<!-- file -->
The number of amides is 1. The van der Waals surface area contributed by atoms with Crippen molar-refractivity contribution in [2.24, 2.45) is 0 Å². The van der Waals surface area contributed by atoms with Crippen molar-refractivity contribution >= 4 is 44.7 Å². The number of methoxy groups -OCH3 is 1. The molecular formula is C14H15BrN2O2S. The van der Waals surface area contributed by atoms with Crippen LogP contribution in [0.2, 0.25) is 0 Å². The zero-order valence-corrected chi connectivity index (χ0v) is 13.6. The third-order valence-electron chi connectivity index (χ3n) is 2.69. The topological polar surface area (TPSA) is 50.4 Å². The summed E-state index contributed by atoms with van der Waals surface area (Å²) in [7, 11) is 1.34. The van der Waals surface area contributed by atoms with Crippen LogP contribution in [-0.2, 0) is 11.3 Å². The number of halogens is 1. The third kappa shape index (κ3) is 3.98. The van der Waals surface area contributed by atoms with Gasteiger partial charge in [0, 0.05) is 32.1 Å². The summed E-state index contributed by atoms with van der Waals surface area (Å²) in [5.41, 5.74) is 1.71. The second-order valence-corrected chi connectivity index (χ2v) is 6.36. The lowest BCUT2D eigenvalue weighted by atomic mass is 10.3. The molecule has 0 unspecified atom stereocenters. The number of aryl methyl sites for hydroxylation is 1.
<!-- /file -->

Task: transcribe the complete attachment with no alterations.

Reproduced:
The number of amides is 1. The van der Waals surface area contributed by atoms with Crippen molar-refractivity contribution in [2.24, 2.45) is 0 Å². The van der Waals surface area contributed by atoms with Crippen molar-refractivity contribution >= 4 is 44.7 Å². The number of methoxy groups -OCH3 is 1. The molecular formula is C14H15BrN2O2S. The van der Waals surface area contributed by atoms with Crippen LogP contribution in [0.2, 0.25) is 0 Å². The zero-order valence-corrected chi connectivity index (χ0v) is 13.6. The third-order valence-electron chi connectivity index (χ3n) is 2.69. The topological polar surface area (TPSA) is 50.4 Å². The summed E-state index contributed by atoms with van der Waals surface area (Å²) in [7, 11) is 1.34. The van der Waals surface area contributed by atoms with Crippen LogP contribution in [-0.2, 0) is 11.3 Å². The number of halogens is 1. The third kappa shape index (κ3) is 3.98. The van der Waals surface area contributed by atoms with Gasteiger partial charge in [0, 0.05) is 32.1 Å². The summed E-state index contributed by atoms with van der Waals surface area (Å²) in [5.41, 5.74) is 1.71. The second-order valence-corrected chi connectivity index (χ2v) is 6.36. The lowest BCUT2D eigenvalue weighted by atomic mass is 10.3. The molecule has 0 unspecified atom stereocenters. The number of aryl methyl sites for hydroxylation is 1.